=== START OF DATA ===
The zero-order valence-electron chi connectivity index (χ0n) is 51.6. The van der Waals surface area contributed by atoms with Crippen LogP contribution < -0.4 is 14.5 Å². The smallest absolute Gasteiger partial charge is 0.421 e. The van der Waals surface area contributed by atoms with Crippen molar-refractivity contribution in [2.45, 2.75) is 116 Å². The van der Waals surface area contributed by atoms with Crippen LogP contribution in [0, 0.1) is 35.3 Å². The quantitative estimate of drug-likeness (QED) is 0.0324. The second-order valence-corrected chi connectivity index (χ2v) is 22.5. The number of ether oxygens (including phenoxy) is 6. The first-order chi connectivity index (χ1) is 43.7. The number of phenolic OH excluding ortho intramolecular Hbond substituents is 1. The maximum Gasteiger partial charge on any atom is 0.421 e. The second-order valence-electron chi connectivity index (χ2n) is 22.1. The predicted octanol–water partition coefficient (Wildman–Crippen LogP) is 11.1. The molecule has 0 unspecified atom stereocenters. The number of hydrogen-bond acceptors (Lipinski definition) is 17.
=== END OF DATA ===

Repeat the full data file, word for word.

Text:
The zero-order valence-electron chi connectivity index (χ0n) is 51.6. The van der Waals surface area contributed by atoms with Crippen LogP contribution < -0.4 is 14.5 Å². The smallest absolute Gasteiger partial charge is 0.421 e. The van der Waals surface area contributed by atoms with Crippen molar-refractivity contribution in [2.45, 2.75) is 116 Å². The van der Waals surface area contributed by atoms with Crippen LogP contribution in [0, 0.1) is 35.3 Å². The quantitative estimate of drug-likeness (QED) is 0.0324. The second-order valence-corrected chi connectivity index (χ2v) is 22.5. The number of ether oxygens (including phenoxy) is 6. The first-order chi connectivity index (χ1) is 43.7. The number of phenolic OH excluding ortho intramolecular Hbond substituents is 1. The maximum Gasteiger partial charge on any atom is 0.421 e. The second-order valence-electron chi connectivity index (χ2n) is 22.1. The predicted octanol–water partition coefficient (Wildman–Crippen LogP) is 11.1. The molecule has 0 unspecified atom stereocenters. The number of hydrogen-bond acceptors (Lipinski definition) is 17.